NBA 2K Can Use Protected Tattoos and Fortnite The “Phone It In” Dance
Has The Law Eased Up On Third Party IP Use? Not exactly, but there has been a shift in how much of a celebrity’s likeness, e.g. a character that looks like a celebrity, can be used in a game without violating the law.
Two federal courts are now granting video game developers use of celebrity likenesses within their games without a license. That is indeed a victory for the video game industry, in particular regarding recent legal battles over misappropriation of celebrity likeness in video games, such as Hart v. Electronic Arts, Inc and No Doubt v. Activision Publishing, Inc. Keep in mind though, the law hasn’t “changed,” these decisions only provide valuable guidance to assess risk and clearance strategies when considering using a celebrity’s likeness in your game and will give perspective to the ongoing dispute between Take Two Interactive and WWE in Illinois over the use of the tattoo on a wrestler.
Here’s what happened
On March 26, 2020, a federal district court in New York held that NBA 2K did not infringe copyright by placing copyright protected tattoos on players’ avatars in NBA 2K. A few days later, a federal district court in Pennsylvania held that Fortnite Battle Royal had not misappropriated the likeness of a professional saxophonist by replicating his signature dance move (so he claims) as an emote. Although the decisions are very different, in two different jurisdictions, concerning two different games, the gist is the same: creative expression in video games is on par with such of other artistic mediums – meaning, they deserve the same First Amendment protection just like any other.
In Solid Oak Sketches, LLC v. 2K Games Inc., the court decided that this specific featuring of tattoo designs on various players without permission did not amount to copyright infringement for three separate reasons: The use was limited (so called de minimis use) because only three out of the 400 players in the game had the tattoo, which in addition, was too small, indistinct and obstructed by game elements to be identified by the users. The court backed this up with a very rare move, the use was too limited because the tattoos comprised only 0.000286% to 0.000431% of the total game data for NBA2K. Fair use was held “because there was no market for licensing of tattoos for use in video games, nor was one likely to develop.” While de minimis and fair use rest on the game’s particular use of the images, the court also gave way to the argument, that the players, though not the rights holders, could grant Take Two Interactive an implied license for use.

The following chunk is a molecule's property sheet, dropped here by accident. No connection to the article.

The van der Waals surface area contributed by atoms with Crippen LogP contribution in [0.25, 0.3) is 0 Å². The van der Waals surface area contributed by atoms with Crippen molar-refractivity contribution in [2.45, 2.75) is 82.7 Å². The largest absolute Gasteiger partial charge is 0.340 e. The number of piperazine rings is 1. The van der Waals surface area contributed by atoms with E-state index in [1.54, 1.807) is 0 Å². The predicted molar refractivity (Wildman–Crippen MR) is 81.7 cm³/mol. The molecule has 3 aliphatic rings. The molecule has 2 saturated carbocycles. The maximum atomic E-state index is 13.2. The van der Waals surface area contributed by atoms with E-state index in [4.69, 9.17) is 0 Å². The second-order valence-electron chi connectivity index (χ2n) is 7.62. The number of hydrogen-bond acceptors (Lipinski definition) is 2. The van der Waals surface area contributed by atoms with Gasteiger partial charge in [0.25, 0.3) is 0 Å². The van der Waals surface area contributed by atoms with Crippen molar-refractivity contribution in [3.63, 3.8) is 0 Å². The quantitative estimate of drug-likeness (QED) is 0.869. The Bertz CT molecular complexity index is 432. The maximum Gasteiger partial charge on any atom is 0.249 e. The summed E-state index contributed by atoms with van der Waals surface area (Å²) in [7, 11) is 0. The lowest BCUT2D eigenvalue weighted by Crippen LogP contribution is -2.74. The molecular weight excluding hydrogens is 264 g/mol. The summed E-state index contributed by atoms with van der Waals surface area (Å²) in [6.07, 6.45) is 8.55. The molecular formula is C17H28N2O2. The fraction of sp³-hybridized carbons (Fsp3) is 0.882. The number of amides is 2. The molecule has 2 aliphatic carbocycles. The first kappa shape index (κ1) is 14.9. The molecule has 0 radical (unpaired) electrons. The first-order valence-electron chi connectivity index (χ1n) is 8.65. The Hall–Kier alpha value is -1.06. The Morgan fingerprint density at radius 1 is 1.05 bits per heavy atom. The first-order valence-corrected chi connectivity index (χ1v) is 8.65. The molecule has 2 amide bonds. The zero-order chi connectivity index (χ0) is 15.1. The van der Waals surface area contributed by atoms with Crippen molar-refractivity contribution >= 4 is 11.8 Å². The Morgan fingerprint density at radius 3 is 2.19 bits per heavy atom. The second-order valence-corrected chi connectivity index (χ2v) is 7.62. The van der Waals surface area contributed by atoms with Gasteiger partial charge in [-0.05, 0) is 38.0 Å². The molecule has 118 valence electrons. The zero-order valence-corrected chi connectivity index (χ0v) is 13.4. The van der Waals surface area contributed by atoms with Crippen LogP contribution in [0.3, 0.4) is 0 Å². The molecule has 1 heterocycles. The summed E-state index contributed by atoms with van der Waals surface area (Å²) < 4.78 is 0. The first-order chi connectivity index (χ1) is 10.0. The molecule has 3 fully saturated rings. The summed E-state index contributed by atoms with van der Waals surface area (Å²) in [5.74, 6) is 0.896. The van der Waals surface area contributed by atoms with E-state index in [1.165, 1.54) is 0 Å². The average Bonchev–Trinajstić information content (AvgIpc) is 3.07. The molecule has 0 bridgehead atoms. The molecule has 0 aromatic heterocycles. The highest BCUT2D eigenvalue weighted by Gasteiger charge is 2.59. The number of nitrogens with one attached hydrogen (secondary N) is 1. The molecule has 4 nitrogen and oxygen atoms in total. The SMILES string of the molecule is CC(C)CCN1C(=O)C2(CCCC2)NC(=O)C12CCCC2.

In Pellegrino v. Epic Games, the court decided that allowing the game’s avatars to perform the dance transformed the protected dance to such an extent that the author’s likeness was not affected anymore – hence no infringement. In simple, the avatars didn’t look like Pellegrino and performed different functions (warrior vs. musician) so there “can’t be any likeness” of Pellegrino.
What does that mean and what’s so great about this?
For the past two decades, we’ve seen a series of cases denying First Amendment protection (which was essentially the defendants argument) to developers of video games who use avatars of real athletes and celebrities, while granting it to movies, television, and other forms of expression. This turn is remarkable as it is another step to acknowledging the importance of video games.
These decisions, however, were heavily based on these two specific fact scenarios and how the games depicted the tattoo’s and the saxophonist in particular. They aren’t saying: use tattoos, that’s fine, or take a popular move from a celebrity, that’s also fine. What these decisions do say, however, is that video games can and should be afforded the same constitutional protections as visual art, film, music and other forms of expression. Nevertheless, the analyses, in particular of the amount used of the protected content, will be an interesting double-edged sword for such disputes, and will give guidance when considering using and how to use such protected content.
Author: Jennifer Kleinman and Daniel Koburger
First Publication: 4/17/2022